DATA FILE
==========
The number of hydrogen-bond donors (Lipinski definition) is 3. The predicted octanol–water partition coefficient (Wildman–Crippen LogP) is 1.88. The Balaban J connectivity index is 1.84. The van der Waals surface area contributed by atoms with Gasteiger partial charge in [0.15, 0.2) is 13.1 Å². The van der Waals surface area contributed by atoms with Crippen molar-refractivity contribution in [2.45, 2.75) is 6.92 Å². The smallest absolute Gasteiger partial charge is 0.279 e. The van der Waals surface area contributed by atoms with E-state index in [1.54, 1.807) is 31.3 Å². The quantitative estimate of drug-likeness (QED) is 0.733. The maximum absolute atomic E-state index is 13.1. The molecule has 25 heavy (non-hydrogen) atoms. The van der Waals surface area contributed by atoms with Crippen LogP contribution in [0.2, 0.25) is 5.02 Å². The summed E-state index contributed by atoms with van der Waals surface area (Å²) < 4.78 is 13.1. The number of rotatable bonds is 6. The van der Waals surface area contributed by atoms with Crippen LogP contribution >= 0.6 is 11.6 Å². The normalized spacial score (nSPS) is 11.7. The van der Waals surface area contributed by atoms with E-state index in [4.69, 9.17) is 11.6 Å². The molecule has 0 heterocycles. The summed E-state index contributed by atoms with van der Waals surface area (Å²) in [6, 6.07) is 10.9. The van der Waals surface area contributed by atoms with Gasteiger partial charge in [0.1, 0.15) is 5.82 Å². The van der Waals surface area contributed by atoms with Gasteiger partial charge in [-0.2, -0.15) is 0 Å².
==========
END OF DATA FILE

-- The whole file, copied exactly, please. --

The number of hydrogen-bond donors (Lipinski definition) is 3. The predicted octanol–water partition coefficient (Wildman–Crippen LogP) is 1.88. The Balaban J connectivity index is 1.84. The van der Waals surface area contributed by atoms with Gasteiger partial charge in [0.15, 0.2) is 13.1 Å². The van der Waals surface area contributed by atoms with Crippen molar-refractivity contribution in [2.45, 2.75) is 6.92 Å². The smallest absolute Gasteiger partial charge is 0.279 e. The van der Waals surface area contributed by atoms with E-state index in [1.54, 1.807) is 31.3 Å². The quantitative estimate of drug-likeness (QED) is 0.733. The maximum absolute atomic E-state index is 13.1. The molecule has 25 heavy (non-hydrogen) atoms. The van der Waals surface area contributed by atoms with Crippen LogP contribution in [0.2, 0.25) is 5.02 Å². The summed E-state index contributed by atoms with van der Waals surface area (Å²) < 4.78 is 13.1. The number of rotatable bonds is 6. The van der Waals surface area contributed by atoms with Crippen LogP contribution >= 0.6 is 11.6 Å². The normalized spacial score (nSPS) is 11.7. The van der Waals surface area contributed by atoms with E-state index in [4.69, 9.17) is 11.6 Å². The molecule has 0 heterocycles. The summed E-state index contributed by atoms with van der Waals surface area (Å²) in [6, 6.07) is 10.9. The van der Waals surface area contributed by atoms with Gasteiger partial charge in [0.1, 0.15) is 5.82 Å². The van der Waals surface area contributed by atoms with Gasteiger partial charge in [-0.2, -0.15) is 0 Å².